INSTANT SUNSHINE   Four Star review by  
Edinburgh Fringe 2013

Not a Cloud in Sight

Venue Number 23. Pleasance Dome, Potterow, 1 Bristo Square, EH8 9AL. 2-10 August 14:00 (1 hour). Suitability: U.

Instant Sunshine can really brighten up someone’s day with their old time sounds, musical talent and light comedy. Peter Christie, David Barlow, Alan Maryon Davis and the newest and youngest member, Tom Barlow, delighted the small audience with comedy songs played on guitar, banjo, double bass and percussion. Their sound is reminiscent of Tom Lehrer and traditional comedy, with lovely harmonies and witty one-liners that had the audience giggling throughout.

They display wonderful musical talent, working as one rather than against each other and creating a very old fashioned sound. Their terrible acting was clearly self-conscious, though they weren’t afraid of a bad pun as long as it was accompanied by a musical nudge and a wink.

This old school group have a lovely way with words, dazzling the audience with their witty, fast-paced, tongue-twisting lyrics. Their faux-Spanish songs stood out as the funniest while some others fell a little flat.

This is not a cutting edge group of guys with a theremin, armed with absurd jokes à la Bill Bailey. Their jokes are very much aimed at an

older audience and unashamedly so. These very well dressed gentlemen know their audience and cater to them with wit, joy and pleasure. This show will not suit everyone’s taste; a niche show to say the least. However, some ditties such as ‘Knitting for Victory’ do have the fashionable vintage factor, so if old school comedy sounds float your boat, then this very sweet group of musical comics might be for you. [Troy Holmes]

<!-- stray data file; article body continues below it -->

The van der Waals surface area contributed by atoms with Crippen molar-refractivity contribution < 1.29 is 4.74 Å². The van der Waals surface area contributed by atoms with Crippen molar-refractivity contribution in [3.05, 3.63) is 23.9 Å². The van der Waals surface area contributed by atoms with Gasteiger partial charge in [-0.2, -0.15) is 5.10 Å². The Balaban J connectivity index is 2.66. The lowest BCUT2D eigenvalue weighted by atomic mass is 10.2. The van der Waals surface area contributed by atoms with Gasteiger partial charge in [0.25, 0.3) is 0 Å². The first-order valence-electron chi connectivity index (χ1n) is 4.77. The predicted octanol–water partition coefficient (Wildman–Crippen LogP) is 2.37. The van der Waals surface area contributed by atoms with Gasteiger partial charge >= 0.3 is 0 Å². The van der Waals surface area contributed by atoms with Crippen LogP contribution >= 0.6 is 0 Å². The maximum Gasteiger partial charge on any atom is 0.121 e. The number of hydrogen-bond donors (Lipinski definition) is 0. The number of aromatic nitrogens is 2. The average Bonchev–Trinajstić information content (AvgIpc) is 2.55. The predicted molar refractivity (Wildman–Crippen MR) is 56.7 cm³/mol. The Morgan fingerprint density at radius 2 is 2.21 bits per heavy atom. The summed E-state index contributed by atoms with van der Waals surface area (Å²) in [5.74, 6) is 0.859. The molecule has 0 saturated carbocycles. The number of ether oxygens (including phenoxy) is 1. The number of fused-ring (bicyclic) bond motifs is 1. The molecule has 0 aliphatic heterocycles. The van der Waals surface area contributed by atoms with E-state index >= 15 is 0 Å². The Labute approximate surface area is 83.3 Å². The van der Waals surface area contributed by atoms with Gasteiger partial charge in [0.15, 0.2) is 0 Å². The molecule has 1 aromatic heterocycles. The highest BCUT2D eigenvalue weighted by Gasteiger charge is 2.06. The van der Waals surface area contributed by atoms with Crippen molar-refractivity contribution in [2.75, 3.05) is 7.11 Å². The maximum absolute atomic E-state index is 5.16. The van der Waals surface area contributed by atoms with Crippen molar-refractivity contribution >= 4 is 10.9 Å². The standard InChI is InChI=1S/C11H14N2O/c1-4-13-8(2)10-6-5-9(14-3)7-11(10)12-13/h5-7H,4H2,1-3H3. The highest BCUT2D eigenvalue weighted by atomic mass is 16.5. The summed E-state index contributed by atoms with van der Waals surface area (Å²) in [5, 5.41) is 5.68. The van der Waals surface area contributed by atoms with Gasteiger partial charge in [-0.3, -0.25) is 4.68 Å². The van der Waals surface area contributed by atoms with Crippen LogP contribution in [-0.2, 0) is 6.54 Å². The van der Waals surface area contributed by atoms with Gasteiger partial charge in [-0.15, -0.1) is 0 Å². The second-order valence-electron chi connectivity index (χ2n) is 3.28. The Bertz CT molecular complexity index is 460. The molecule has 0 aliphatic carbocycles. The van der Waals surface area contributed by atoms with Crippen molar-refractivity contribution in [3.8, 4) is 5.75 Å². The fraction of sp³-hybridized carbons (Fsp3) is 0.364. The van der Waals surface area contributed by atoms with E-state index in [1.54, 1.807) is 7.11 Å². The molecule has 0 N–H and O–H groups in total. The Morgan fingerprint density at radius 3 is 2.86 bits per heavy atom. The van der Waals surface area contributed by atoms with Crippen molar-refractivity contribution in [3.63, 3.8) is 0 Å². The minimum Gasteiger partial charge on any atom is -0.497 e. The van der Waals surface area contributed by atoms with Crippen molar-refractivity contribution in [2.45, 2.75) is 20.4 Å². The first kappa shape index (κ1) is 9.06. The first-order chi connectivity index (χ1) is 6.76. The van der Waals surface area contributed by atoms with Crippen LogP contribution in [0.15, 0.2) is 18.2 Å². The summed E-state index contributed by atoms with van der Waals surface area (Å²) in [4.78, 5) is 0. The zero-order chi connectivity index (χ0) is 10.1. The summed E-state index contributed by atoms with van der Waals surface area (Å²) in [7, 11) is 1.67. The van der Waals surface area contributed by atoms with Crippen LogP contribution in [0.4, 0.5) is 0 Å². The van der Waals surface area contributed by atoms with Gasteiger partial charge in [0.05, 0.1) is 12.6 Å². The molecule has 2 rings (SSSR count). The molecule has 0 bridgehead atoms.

Instant Sunshine at the Rosemary Branch Theatre 
27th February 2012 
Review by Carolin Kopplin
Formed in 1966 by three doctors – Peter Christie, David Barlow and Alan Maryon-Davis - Instant Sunshine are best known for their long association with the BBC Radio’s  Stop the Week. Their humour is gentle but has a sharp edge. Reminiscent of Flanders and Swann, their intelligent and witty songs are laden with self-parody, often bordering on the absurd. Newly joined by double-bass player Thomas Barlow, this musical cabaret quartet have found their way to Islington to delight their audience, including some very young fans who remained attentive throughout the performance. One girl was absolutely thrilled when Thomas Barlow shook her hand before leaving for the interval.  
Instant Sunshine presented old favourites such as  Smooth Train Blues – which takes you to the Deep South (meaning Woking and Guildford),  My Dog Has Fleas, and  Has Anybody Seen My Horse? to the great joy of their long-time fans, but they also addressed modern day problems such as overpopulation and the under-production of food – the two major problems today which – according to our friends can be solved by coming to “terms with worms.” The incompetence of the train companies and the failings of the NHS were deservedly chosen as targets as well as the consequences of global warming with Alan Maryon-Davis making an emphatic speech as Queen Elizabeth II. Of course there was also more than one reference to WW II with Granny knitting for British victory and a parody of Churchill’s great speech.